In 1944, he was abducted from his village by Japanese soldiers and forced to dig tunnels at a World War II camp. In 2005, he learned he was mistakenly listed among Japan’s war dead at a Tokyo shrine.
For most of his life, Kim Hui-jong has kept what he considers a shameful secret. In 1944, as a teenager, he was abducted from his village in northern Korea by Japanese soldiers and forced to dig tunnels at a World War II military camp on the island of Saipan.
It would take him a decade of marriage to tell his wife about his past. Kim, 86, still often dreams of the battlefield shelling that severely damaged his hearing and the taunts of his captors: “You Koreans are like canned meat; we can take you anywhere and use you as we see fit.”
He always considered his Japanese enslavement, and the two years he later spent as a U.S. prisoner of war, as a lifelong humiliation. Then, in 2005, Kim received a new insult he insists he still cannot bear: For decades, the former conscript learned, he has been counted among Japan’s war dead and, because of an administrative error, his name is listed at Tokyo’s controversial Yasukuni shrine. He could no longer remain silent.
Above: Kim Hui-jong, 86, of South Korea, has been trying to get Japan to remove his name from a list of that country’s World War II dead: “I never fought for the Japanese; I was a forced laborer.” (Matt Douma, For The Times / August 15, 2011)——-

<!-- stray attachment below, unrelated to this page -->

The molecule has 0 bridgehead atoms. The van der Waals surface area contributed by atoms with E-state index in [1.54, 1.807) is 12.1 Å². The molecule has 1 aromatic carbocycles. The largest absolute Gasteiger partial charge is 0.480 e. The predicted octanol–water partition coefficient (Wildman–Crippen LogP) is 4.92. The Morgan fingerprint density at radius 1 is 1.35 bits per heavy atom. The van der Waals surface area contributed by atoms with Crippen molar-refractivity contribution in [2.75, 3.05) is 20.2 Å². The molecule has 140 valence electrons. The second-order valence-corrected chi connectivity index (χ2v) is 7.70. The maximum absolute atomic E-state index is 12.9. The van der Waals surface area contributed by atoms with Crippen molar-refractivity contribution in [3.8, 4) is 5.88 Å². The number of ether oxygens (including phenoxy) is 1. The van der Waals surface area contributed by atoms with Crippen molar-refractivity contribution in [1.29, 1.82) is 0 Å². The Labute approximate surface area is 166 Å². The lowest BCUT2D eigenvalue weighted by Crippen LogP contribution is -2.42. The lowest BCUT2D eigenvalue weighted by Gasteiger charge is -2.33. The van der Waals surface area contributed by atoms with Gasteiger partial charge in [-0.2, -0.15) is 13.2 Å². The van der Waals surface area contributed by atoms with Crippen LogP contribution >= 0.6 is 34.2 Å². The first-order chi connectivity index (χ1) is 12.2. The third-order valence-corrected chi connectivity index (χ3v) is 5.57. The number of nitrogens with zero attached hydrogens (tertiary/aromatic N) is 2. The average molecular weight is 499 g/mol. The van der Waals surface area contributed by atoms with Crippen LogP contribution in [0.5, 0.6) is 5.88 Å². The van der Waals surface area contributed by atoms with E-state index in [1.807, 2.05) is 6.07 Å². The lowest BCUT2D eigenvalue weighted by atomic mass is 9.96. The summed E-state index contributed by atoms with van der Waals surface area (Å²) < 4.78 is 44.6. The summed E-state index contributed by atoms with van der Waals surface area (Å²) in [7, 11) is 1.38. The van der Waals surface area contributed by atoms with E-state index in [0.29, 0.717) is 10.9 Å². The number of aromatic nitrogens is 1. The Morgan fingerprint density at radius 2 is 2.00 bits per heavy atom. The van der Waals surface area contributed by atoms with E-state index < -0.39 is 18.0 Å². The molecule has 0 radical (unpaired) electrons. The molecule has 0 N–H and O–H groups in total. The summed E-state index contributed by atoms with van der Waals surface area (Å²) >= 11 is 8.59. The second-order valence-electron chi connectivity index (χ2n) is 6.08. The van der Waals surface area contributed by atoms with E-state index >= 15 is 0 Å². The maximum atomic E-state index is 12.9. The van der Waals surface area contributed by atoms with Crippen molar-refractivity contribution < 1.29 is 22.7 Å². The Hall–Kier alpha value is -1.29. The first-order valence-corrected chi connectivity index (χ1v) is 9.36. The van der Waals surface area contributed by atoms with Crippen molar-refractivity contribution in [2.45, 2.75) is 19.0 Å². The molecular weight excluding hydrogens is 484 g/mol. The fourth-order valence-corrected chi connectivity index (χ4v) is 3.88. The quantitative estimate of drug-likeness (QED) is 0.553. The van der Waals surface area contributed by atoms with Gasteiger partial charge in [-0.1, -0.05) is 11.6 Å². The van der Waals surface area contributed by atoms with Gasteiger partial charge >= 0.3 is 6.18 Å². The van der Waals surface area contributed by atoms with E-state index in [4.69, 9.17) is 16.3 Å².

Client: ”What is LG?”
Me: ”LG is a company based in South Korea. They started with electronics and moved to appliances and other areas. They’ve gotten to be a pretty well-respected business.”
Client: “I don’t want any of that Japanese crap.”
Me: ”Korean. They’re Korean.”
Behind The Curtains of the Day: Filmmakers Lynn Lee and James Leong document the inner workings of North Korea’s powerful propaganda machine as the first foreign film crew allowed inside Pyongyang’s secretive University of Cinematic and Dramatic Arts.
Watch this. Yes, I know it’s 25 minutes long, but it’s worth watching.
It’s exceptionally strange for me to watch this because the entire time all I can think about is how similar we are — we’re all Koreans. They’re speaking the same language, eating the same foods. But then they start talking about Kim Jong-Il, referring to him as “Dear Leader” or talk about Juche, and I am again struck by the incredibly wide chasm between us. It’s shocking how much a country can divide in only 60 years.
Also I really recommend you guys read the memoir, The Aquariums of Pyong-Yang, which tells the story of a Kang Chol-Hwan and his imprisonment in the Yodok concentration camp in North Korea. And if you want to learn more about the human rights crisis in North Korea, I recommend you check out: Human Rights Watch, The Committee for Human Rights in North Korea, and LiNK, an organization dedicated to bringing awareness to the North Korean crisis, and aids & protects North Korean refugees in the underground.
Korean percussion music
These are my people. My people are badass.
Side note: If you ever go to a sporting event where 1. there is a Korean team participating (e.g. World Cup, Olympics) or 2. a Korean athlete on said team (e.g. Park Ji-Sung on Manchester United) - there will always, always be a fairly large contingent of Koreans (or Korean-Americans, if we’re in the States), banging away at pots and pans and these drums.
I AM NOT KIDDING. IT’S SORT OF AWESOME.